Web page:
Over the years I’ve had the privilege of being involved in some fantastic teams, sometimes in a leadership role, sometimes a advisor helping form a great team and in others as a team member. These teams have been engaged in pursuing objectives in sport, from International Rugby to Motorcycle racing and rally driving, through to high performing teams in business. Over the last few years I’ve enjoyed being part of dive teams, particularly in technical diving.

People often talk about teamwork as if it’s a given, that is gather a group of people and with a little desire and intent they will form a team. It’s a dangerous assumption. High performing teams have very defined characteristics, they operate in a very distinctive way and they have many different cultures, values and styles, there is not a “one size fits all” way of creating a team.

There is also a significant difference between a team we would consider cohesive and a team that is co-operating. I don’t mention dysfunctional teams as they are pretty easy to identify and frankly are therefore not a team but just a group of people arguing and pulling in different directions. Co-operative teams are interesting to discuss though. Here we have a group who work well, who “get along” often suborning personal beliefs and desires for the team good. What’s wrong with that I hear? Well, this team tends to follow one leader or gets behind the first credible idea without really buying into it, without having really examined alternatives, without having challenged the thinking of the idea creator. In order to avoid intra team conflict they hold back their own ideas and desires and often are not fully committed to the ideas execution. These teams can operate well, but it does create frustrations within the team members, which at some point, will surface and fracture the teams effort and motivation – usually when the soft and smelly hits the round and whirly.

In contrast cohesive teams actively encourage the arguments, discussions and deconstruction of ideas that leads to all feeling they have contributed and therefore are invested in the teams activities. Personal beliefs and desires are never suborned for the benefit of the team as clearly if this has to happen the team composition is wrong and there is no role for the person expected to act and deliver against their desires. Cohesive teams perform consistently at a high level, whereas co-operative teams struggle to reach both high performance levels and certainly are inconsistent.

This week I’ve been diving with some GUE divers on some deep Croatian wrecks. GUE is very focussed on the team ethos and I’ve had to adapt my more independently minded approach to deep tech diving. It’s been a different but pleasurable experience. Just because I’m used to a team approach with different values doesn’t mean I can’t contribute effectively to another team culture, what’s important to allow me to do that is to understand the culture and the expectations the team has of me within it, I need clarity.

This clarity is what, in my opinion, (and in a fair bit of elite sports research) allows us to identify the key elements of a high performing team. These elements can easily be set in a variety of cultures and adapt to a variety of appropriate leadership styles. So what are the elements.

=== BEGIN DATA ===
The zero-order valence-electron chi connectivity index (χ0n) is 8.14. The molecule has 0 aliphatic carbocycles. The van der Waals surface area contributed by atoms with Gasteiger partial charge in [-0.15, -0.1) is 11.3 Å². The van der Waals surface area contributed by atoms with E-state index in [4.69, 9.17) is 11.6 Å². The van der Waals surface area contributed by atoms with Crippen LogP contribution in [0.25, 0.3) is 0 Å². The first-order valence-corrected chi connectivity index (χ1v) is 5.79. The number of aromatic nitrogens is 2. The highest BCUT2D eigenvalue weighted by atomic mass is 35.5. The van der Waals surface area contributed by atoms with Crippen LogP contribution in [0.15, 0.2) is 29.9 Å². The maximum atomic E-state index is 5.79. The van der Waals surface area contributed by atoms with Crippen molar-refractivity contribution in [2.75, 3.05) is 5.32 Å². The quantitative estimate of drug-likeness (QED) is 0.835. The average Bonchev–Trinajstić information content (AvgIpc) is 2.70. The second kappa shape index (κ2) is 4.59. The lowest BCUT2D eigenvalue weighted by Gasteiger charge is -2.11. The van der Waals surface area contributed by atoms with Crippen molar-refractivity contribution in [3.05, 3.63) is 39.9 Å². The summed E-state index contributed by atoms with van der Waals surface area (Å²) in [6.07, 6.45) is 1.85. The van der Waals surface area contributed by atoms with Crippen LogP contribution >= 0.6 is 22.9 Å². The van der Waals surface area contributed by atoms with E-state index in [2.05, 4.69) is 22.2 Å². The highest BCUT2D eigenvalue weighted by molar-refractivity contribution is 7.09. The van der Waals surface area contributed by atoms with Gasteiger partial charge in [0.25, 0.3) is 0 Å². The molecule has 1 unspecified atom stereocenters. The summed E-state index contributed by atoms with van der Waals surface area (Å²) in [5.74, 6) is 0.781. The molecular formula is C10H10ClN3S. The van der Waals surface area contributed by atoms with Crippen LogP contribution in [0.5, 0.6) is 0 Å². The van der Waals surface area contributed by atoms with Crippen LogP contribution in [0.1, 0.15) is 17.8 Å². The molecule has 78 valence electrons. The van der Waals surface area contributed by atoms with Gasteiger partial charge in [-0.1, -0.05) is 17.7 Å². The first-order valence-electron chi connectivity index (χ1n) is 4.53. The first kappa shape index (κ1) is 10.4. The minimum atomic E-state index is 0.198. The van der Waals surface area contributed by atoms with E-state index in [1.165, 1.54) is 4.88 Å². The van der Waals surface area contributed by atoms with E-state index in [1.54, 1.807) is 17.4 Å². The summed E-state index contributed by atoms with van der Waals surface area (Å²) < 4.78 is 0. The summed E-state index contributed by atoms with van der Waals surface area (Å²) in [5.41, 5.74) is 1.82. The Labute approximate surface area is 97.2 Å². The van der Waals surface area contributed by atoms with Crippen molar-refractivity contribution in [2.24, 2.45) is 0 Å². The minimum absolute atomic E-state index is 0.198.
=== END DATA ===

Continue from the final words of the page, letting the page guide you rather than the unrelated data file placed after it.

Clarity of Purpose. This is the most important element and the purpose cannot be doing whatever the leader tells them. Each team member must understand what the team want to achieve, must believe in the possibility of success and be motivated and excited to play a role in achieving that success. There should be no doubt in the teams mind what that clarity of purpose is and they should be able to articulate it clearly and succinctly.
Clarity of member and leadership roles. It doesn’t matter what your role is, what is important that both you as leader and team member as well as ALL the other team members and leaders understand that role (s). The role will probably be related to particular skills and/or experience, but should also be related to the more team oriented needs, is your role to challenge through innovation, through analysis or through practicality. For example one board I work with has the Chief Financial Officer challenge everything not just from a numbers perspective but also looks at things not normally within the CFO role but where his analytical thinking can challenge and add value.
Clarity of understanding of the power distribution in the team. As we are not living in a utopian society and most teams have some sort of formal or informal hierarchy we cannot just wish this away. There is a distribution of power and influence in teams, this can be based on organisational position, ability, experience etc. it must be understood exactly what this is by all team members. Only in this way can the ‘less powerful’ understand their ability to challenge even the most powerful so thinking, and the “most powerful” can realise the barriers to challenge and debate their authority creates and then to work to demonstrate that they are open to be challenged and to have their thoughts, actions and desires critiqued by the less powerful. There is no need for one big charismatic leader either. If appropriate in small teams such as we have in diving, it is more useful for different members to take the lead in different areas as befits their style, skills, knowledge and ability.
Clarity of communication. Once roles and power is understood it becomes easier within the team for open and honest communication pathways. Often the biggest difficulty here is not with the message sender, but with the receiver. If emotion or arrogance get in the way of listening “they can’t say that to me”, “don’t they know who /what I am” then problems occur and communication barriers are raised. This is why it’s easier to communicate by voice on contentious issues rather than email etc. the tone of challenge can be heard, the disengagement from listening can be seen and challenged. Anyway, there’s potential for an entire book on communication!